A document said to be leaked from the Cabinet Office says that the UK's plans for leaving the EU might not be agreed for another six months. Divisions in Prime Minister Theresa May's government were blamed for the delay.
Titled "Brexit Update," the memo, obtained by "The Times" and cited by the BBC on Tuesday, said government departments were working on more than 500 Brexit-related projects and might require an additional 30,000 civil servants.
According to the document, the government had failed to reach a common Brexit strategy due to ministerial divisions. Foreign Minister Boris Johnson, Trade Minister Liam Fox and Brexit Minister David Davis are said to be on one side, while Finance Minister Philip Hammond and Business Minister Greg Clark are reportedly on the other.
Dated November 7, the memo also criticizes Prime Minister Thersea May for her tendency of "drawing
in decisions and details to settle the matter herself."
May's office said it did not recognize the claims made in the memo, however.
"This is not a government report and we don't recognize the claims made in it," a spokesman for May's office said. "We are focused on getting on with the job of delivering Brexit and making a success of it."
As well as highlighting government divisions, the memo also claims that "major players" in industry were also likely to "point a gun at government's head" to secure post-Brexit assurances. This follows carmaker Nissan publicly requesting clarity from the government regarding Brexit and then subsequently committing to major investment in the UK's northeast, without divulging what Downing Street had said to quell its concerns.
Parliament to vote on Brexit
News of the leaked memo on Tuesday was just the latest chapter of pandemonium in the UK's impending departure from the EU.
In a shock result in the June 23 referendum, 52 percent of the UK voted in favor of leaving the bloc. In a landmark decision earlier this month, however, the UK High Court ruled that parliament must be given a vote before the government can start the formal process of exiting the EU.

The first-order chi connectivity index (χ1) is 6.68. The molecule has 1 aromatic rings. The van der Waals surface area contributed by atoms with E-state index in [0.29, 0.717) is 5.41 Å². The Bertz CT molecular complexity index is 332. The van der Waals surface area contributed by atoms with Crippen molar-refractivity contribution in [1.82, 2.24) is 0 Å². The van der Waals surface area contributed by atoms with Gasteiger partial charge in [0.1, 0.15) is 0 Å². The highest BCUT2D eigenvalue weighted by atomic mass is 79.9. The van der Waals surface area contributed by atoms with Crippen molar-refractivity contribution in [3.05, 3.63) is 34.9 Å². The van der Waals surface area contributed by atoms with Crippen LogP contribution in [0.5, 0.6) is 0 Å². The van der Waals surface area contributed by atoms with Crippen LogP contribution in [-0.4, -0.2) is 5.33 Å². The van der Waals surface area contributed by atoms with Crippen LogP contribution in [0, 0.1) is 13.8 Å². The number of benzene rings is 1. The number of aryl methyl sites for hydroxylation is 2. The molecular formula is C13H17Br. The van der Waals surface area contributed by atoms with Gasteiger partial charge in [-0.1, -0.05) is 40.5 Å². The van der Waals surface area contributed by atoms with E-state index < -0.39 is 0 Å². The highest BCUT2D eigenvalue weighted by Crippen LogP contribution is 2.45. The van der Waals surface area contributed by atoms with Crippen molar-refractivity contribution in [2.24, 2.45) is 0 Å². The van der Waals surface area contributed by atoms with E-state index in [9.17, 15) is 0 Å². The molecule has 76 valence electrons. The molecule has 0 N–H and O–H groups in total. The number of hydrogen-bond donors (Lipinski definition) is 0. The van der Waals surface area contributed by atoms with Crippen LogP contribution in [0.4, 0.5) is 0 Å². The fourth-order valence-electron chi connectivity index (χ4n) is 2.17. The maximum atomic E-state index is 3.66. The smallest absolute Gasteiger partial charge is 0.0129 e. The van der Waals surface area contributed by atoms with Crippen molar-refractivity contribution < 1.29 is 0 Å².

The ruling sparked fears among Brexit supporters that triggering Article 50 of the Lisbon Treaty and consequently beginning the process to leave the EU could be delayed beyond the March date promised by Prime Minister May. Experts have also said that the High Court verdict could allow lawmakers to soften the government's approach to negotiations. Without explicitly stating her strategy or approach for the talks, May has hinted more than once that she would not compromise on the issue of border control, but has also said she would like to retain as much access to the European Single Market as possible.
Now faced with a parliamentary vote, May has sought to reassure EU leaders, telling German Chancellor Angela Merkel and European Commission President Jean-Claude Juncker that she believed the government's appeal would win in Britain's Supreme Court - removing the need for parliamentary approval.
On the continent, however, patience is wearing thin. During a meeting with his British counterpart in Berlin, German Foreign Minister Frank-Walter Steinmeier said talks between the UK and the EU needed to begin quickly even if the High Court ruled that the British parliament must be consulted.
"Further delay isn't in anyone's interests," Steinmeier said.